We shall not cease from exploration
And the end of all our exploring
Will be to arrive where we started
And know the place for the first time.
T. S. Elliot
Marcel Schwittlick’s Upward Spiral consists of a series of 144 machine-made drawings, created between Summer
2020 and Spring 2022, essentially during the Covid-19 restriction measures in Berlin. They were produced
with a custom-built drawing machine which translates digital geometry into a continuous spiral movement
(except one which was handmade). The material used was a solid paint marker called Markal Quik Stik,
similar to a crayon in its shape, available in 12 colors and mostly used in construction, on Hahnemühle
paper. Each drawing was made with three layers, the first two always of the same background color. The
series totalizes 144 pieces because it contains all possible color combinations (12 x 12 = 144).
0. Platonically speaking, it is a spiral; superficially speaking, it is a cylinder
Seeing without careful reflection, one sees firstly, cylinders, though it is important to stress that this is a consequence of the process; what the machine draws is a geometric spiral. For Schwittlick, the spiral represents an inner, mental dynamic that, metaphorically speaking, is either upward or downward. The former amounts to progress, personal fulfillment and breakthrough; the latter is a gyre-like depressive or destructive process. As human beings, we are all subject to entering these states, and also subject to entering inertia as well as momentum (each of these pertaining to downward and upward spirals, respectively). As an artist, Schwittlick wants to find out effective ways to silence the Ego – that is, to progress upwardly.
Another perhaps unavoidable formal association is with Andy Warhol’s famous soup cans (which, formally speaking, are cylinders). Intelligently, Warhol said he wanted to be a machine. Schwittlick too, like Warhol with the silkscreen technique, avoids the employment of the human hand and all the subjectivity of the man-made line. For the most traditional ones, still enchanted by the mystique of the hand, using a machine to draw is cheating, it cannot be considered art. But here, I take Jean François Lyotard’s words as mine: “the substitution of mechanical and industrial production for manual and craft production is not a catastrophe in itself, unless the essence of art is thought to be the expression of individual genius aided by the skills of an artisanal elite”¹.
1. Exploring “intentional randomness”
The work belongs to a branch of conceptual art called “generative art”, while also going slightly beyond it, since Schwittlick is interested in the transition or materialization of the digital into analog (and generative art, strictly speaking, not necessarily). As Sol Le Witt famously put it, “when an artist uses a conceptual form of art, it means that all of the planning and decisions are made beforehand and the execution is a perfunctory affair, the idea becomes a machine that makes the art” (by wanting to kill romanticism for good, Soll Le Witt expresses himself provocatively by using the word perfunctory). Much aligned with such a conceptual approach, Schwittlick continues that tradition. The constraints from his concept indeed gave him a machine-ritualized routine (perfunctory to an extent), one which he nonetheless ascribed as positive and grounding. Here, one thinks of the Chinese concept of Wu-Wei, which could be translated as “not trying” or “effortless action”. One can achieve Wu-Wei in the most varied activities, cooking, butchering, swimming, and why not, by operating a plotter, brushing one’s teeth, and making coffee or tea. Each of the series’ drawings took 9 hours to be finished, and during the semi-automated process, in every 30 minutes, the artist had to intervene in order to assist the machine. The self-imposed necessity of having a drawing finished by the end of the day brings peace of mind, a mild state of grace, and tranquility. The concluded series is aesthetically pleasant to look at, a balanced combination between machine coldness and contemporary feeling. The secret? Hard to say, but perhaps it has something to do with the fact that, while being open to processual surprises, Schwittlick actually came up with the concept gradually, embracing unexpected textures, formal dynamics, and ultimately, breaking the rules of the game he himself invented and set out to play – “sovereign is he who decides on the exception” (and in my understanding, the artist is necessarily sovereign).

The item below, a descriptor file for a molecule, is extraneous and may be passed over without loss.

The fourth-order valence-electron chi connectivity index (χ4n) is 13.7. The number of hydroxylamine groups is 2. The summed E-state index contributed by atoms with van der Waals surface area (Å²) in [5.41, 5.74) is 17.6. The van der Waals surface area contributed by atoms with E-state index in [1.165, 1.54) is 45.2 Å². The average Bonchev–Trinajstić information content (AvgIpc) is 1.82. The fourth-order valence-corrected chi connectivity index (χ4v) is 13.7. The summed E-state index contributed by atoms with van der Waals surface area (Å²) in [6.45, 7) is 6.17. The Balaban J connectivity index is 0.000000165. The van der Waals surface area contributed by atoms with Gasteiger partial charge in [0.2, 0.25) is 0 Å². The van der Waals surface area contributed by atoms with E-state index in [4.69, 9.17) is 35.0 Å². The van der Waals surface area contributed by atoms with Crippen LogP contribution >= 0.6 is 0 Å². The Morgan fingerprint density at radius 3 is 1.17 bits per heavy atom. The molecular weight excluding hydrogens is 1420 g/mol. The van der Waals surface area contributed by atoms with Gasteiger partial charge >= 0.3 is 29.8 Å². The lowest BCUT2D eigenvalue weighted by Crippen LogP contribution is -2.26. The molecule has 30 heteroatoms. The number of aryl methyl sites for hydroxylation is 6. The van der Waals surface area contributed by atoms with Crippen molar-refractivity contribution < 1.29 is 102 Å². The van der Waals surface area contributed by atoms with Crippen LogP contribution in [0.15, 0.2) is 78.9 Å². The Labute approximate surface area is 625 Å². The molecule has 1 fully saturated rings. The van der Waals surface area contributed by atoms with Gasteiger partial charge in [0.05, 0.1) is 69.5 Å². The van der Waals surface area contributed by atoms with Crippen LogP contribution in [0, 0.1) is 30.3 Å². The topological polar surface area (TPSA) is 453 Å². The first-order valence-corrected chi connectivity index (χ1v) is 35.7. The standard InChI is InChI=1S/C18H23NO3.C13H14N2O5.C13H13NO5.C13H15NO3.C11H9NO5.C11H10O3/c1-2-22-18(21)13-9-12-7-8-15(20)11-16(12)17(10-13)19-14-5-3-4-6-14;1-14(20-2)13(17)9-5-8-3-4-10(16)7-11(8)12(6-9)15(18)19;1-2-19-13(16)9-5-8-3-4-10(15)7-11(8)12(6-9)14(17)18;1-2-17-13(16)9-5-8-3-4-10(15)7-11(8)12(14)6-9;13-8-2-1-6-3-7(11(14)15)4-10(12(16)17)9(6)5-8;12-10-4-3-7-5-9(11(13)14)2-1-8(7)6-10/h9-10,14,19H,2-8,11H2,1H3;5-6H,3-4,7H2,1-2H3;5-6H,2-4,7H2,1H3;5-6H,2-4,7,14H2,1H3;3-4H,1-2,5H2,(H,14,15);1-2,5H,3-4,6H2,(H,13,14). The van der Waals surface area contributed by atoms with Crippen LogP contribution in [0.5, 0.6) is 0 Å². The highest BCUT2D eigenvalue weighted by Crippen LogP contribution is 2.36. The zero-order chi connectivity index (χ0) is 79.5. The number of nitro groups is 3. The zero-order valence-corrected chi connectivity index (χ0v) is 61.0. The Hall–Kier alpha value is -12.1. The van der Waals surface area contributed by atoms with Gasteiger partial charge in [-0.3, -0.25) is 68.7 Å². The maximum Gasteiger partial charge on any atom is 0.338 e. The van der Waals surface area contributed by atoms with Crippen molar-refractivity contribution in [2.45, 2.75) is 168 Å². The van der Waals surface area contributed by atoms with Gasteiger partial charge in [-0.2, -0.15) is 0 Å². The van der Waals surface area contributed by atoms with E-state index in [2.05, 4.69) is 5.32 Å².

2. Art as cunning against crisis
The 144 drawings were all produced in Schwittlick’s studio in Schöneweide, Berlin. The lockdowns, Kontaktbeschränkungen, and stress imposed by the Covid-19 global crisis forced everyone into a situation never experienced before. In that situation, one would either become Joey, the mechanical boy, deprived of sociability, isolated in one’s own world, stimulated by screens, living a mechanic routine (washing the dishes, taking out the garbage out, etc.), or one would attempt to break repetition and find something creative to do besides the normal “robotic” domestic tasks. “Art”, even if an imploded category for some time, was back then one of such outlets; and it does keep offering solace and equilibrium to the mind, for those astute enough in bypassing madness. Concluding upwardly, like Duchamp once said: “we do not die of thirst in the field of art”.
Text by Lucas Rehnman